FAM 616: Interpreting Exhibitions

This course examines the various strategies employed by museums and galleries to frame the objects and ideas in their care and in order to communicate meanings to the public. It will consider how these display strategies have changed over time and analyse current exhibition and display settings, from contemporary art spaces to alternative platforms. What is the best way – if any – to frame a particular exhibition? What sorts of communications messages should curators and exhibition designers seek to convey to museum and gallery visitors? How effectively do galleries and museums communicate their ideas? What role does the public have in engaging with the objects and ideas in museum and gallery display settings? These and other questions will be asked in order to critically interrogate the idea of the exhibition as a meeting point between the institution and the public and as a site of a charged dialogue of meaning between all the players in the exhibition circuit: from the institution, to the objects and/or ideas in the institution, and on to the public who comes to engage with them. On completion of the course, students should be able to apply a range of critical, theoretical, art historical and museological approaches to the study of exhibitions and displays in historical and contemporary settings.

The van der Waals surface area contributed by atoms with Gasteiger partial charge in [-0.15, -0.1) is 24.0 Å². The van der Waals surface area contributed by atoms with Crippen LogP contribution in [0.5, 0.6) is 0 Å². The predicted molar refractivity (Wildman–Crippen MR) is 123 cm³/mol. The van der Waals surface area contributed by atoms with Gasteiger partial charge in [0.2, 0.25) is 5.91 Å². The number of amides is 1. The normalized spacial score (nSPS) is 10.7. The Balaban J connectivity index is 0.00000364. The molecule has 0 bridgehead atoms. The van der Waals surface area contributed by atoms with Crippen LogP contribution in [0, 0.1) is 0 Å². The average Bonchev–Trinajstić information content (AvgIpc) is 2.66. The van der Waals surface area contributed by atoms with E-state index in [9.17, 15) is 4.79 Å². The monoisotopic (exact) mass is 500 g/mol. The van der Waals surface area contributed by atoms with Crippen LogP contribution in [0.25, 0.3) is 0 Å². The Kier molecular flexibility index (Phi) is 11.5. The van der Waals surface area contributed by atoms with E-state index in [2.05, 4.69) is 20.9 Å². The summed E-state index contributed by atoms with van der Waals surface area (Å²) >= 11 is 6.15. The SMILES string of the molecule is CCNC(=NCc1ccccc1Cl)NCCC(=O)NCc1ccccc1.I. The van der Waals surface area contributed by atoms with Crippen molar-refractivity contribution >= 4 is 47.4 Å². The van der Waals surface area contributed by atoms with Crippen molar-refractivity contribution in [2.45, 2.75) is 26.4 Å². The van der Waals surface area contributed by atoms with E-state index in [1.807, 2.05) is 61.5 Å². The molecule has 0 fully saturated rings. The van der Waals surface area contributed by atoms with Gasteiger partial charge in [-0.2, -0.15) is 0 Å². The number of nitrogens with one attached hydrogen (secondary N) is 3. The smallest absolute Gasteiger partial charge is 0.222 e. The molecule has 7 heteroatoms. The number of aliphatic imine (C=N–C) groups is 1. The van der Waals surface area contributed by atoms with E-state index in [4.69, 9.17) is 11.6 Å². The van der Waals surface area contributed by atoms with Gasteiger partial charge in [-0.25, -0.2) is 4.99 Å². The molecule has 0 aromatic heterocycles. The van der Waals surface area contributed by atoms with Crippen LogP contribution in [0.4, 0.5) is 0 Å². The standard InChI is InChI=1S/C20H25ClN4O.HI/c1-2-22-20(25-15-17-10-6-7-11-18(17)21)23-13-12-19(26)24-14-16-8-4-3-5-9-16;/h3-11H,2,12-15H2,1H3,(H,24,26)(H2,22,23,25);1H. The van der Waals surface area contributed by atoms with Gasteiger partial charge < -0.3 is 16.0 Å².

FAM 692        Doctoral Seminar II                                                                            3

Each student is expected to present a minimum of one seminar per semester. Seminars are to address a wide range of issues emanating from the student’s research and relating to issues in art practice in his/her environment and elsewhere.

FAM 694: Thesis

This consists in an original research on an approved research topic selected. The research project will be in the field of art and cultural management as applied to a single art form or multi-form projects such as festivals, multimedia projects or international exchange in the art. It may be conceived as a full independent theoretical work or it may be based on events, projects, institutions, festivals organised by the student or others.